OC + Hassan Allam + Samcrete sign EGP 4 bn contracts for basic commodities + food warehouses: The Supply Ministry signed yesterday EGP 4 bn in final contracts with our friends at Hassan Allam Utilities (HAU), Orascom Construction, and Samcrete for the construction of four warehouses for grain and other basic commodity storage, Internal Trade Development Authority (ITDA) Chairman Ibrahim Ashmawy told Enterprise. This comes as part of a wider plan to build seven strategic warehouses around the country in a bid to boost grain storage capacity.
REMEMBER- Raising storage capacity has been a key priority for the government as it tries to bulk up its reserves of food staples in response to the war in Ukraine which sent shockwaves through global food supply chains. Our current storage capacity — with a total of 44 silos and other storage units, totaling a capacity of 5.4 mn tonnes — does not account for the additional wheat we procure during times of crisis and expected shortages. The system we currently have in place for storing grain involves toning down wheat imports around the harvest season to make space for increasing domestic supply. The government then restarts the import cycle once it dips into the local wheat reserves.
Details: The four warehouses will be located in Sharqia, Suez, Fayoum, and Luxor, and will each cost up to EGP 1 bn to build out, Ashmawy said, adding that they are set to boost strategic reserve capacity from six months to nine months. They are expected to be completed in 20-30 months, Ashmawy said, adding that it will take some time to install the equipment required for the warehouses to be automated.
Automated how? The warehouses will be linked electronically to each other to allow the contents of the warehouses to be tracked, HAU said in a press release (pdf). This automated tracking system is designed to ensure the commodities are being stored safely and cuts down on wastage. The system will also help streamline internal trade, the statement says. Automating the warehouses is meant to give the Supply Ministry real-time data on the exact quantities of available goods and limit corruption, Ashmawy told us.
This is the first public-private partnership (PPP) of this kind in the country, Ashmawy said. “The private sector will build, operate, manage and maintain the warehouses, which the government will simply buy,” he explained.
That’s why it took a while to set up: “This required new business models to be set up, reviews from legal entities, the cabinet, banks and the different partners involved,” Ashmawy explained.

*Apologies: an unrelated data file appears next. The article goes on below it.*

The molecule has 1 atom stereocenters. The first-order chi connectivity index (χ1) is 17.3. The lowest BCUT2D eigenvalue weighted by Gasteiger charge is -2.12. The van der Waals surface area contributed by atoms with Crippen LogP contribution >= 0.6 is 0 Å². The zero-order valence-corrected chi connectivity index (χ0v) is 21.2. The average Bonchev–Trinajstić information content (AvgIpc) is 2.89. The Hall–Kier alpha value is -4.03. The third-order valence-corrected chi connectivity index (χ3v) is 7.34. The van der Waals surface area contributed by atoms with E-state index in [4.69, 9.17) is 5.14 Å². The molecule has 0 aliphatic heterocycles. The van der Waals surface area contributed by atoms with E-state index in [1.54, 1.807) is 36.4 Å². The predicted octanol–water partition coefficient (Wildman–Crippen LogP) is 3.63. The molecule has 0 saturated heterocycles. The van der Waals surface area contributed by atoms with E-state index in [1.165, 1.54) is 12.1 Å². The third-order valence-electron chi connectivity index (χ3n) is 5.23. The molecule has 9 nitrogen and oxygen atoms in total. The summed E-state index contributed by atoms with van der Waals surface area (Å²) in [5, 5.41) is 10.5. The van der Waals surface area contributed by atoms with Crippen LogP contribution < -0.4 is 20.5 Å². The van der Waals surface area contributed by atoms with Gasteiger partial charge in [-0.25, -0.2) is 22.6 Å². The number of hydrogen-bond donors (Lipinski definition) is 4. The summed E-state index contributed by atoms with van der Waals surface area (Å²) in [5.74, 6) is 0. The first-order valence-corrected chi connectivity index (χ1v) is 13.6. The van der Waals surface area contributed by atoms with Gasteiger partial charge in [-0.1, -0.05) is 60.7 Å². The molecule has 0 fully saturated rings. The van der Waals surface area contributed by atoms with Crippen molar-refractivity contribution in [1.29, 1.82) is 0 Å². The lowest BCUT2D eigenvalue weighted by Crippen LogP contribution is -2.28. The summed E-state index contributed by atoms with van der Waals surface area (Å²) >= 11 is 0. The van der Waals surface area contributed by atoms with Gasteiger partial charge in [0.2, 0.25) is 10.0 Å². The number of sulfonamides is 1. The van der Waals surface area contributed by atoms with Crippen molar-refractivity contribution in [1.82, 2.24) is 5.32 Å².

The private-sector’s inclusion here is a very welcome development: “We believe in the Egyptian private sector’s role to help the nation achieve its economic goals, raise the growth rate, and create new jobs,” said Hassan Allam Holding CEO Amr Allam, who said HAU is building a portfolio of investments in the logistic sector “to establish an integrated logistics platform that covers the full value chain for storage and handling services in Egypt — and to further develop the industry and leverage a fast-growing market opportunity.”
We’re getting a lot more storage over the next few years: A second tender is set to be launched to build three more warehouses, Amwal Al Ghad had previously reported. The Supply Ministry is also building wheat silos in Toshka with the capacity to hold 500k tons of grain, while the Egyptian Holding Company for Silos and Storage also announced plans late last year to invest EGP 600 mn in building five silos over the next two years. Denmark’s Cimbria has also said it will build a complex in Port Said capable of storing 100k tons of wheat while Italy will work on six silos capable of storing a combined 30k tons.
Storage is critical as the government ramps up purchases of domestic wheat: We procured around 4.2 mn tons of wheat from local farmers during this year’s harvest. This is 20% higher than what was procured last year, but is still far from the ambitious 6 mn-ton target set after spiking food prices forced it to increase its reliance on local production.
The prospects for next year’s reserves are looking good so far: While the government has yet to announce updated purchase targets for next season, it did raise the “indicative price” of wheat to EGP 1k per ardeb, a hike of nearly 15% from the EGP 865-885 per ardeb it paid this year. Farmers had called on the government earlier this year to raise prices to EGP 1k to help the industry cope with inflation and meet production targets. On the imports front, the cooling down of commodity prices — including wheat — thanks in part to a UN-negotiated amnesty for grain cargoes amid Moscow’s blockade of Ukrainian ports, allow us to import wheat at more affordable prices than previously forecast for the year.
The World Bank is also doing its part to help us expand our storage capacity: The lender provided us with a USD 500 mn financing package earlier this year to boost Egypt’s food security. More than a fifth of the funding — USD 117.5 mn — has been allocated to raise silo capacity.
Also from Ashmawy: The Supply Ministry is in talks with Amazon, Jumia, Talabat and Noon to invest in new fulfillment centers in Egypt.
CORRECTION- An earlier version of this story incorrectly reported that the warehouses would cost a combined EGP 12 bn. Each of the warehouses is expected to cost EGP 1 bn, bringing the total cost to EGP 4 bn.
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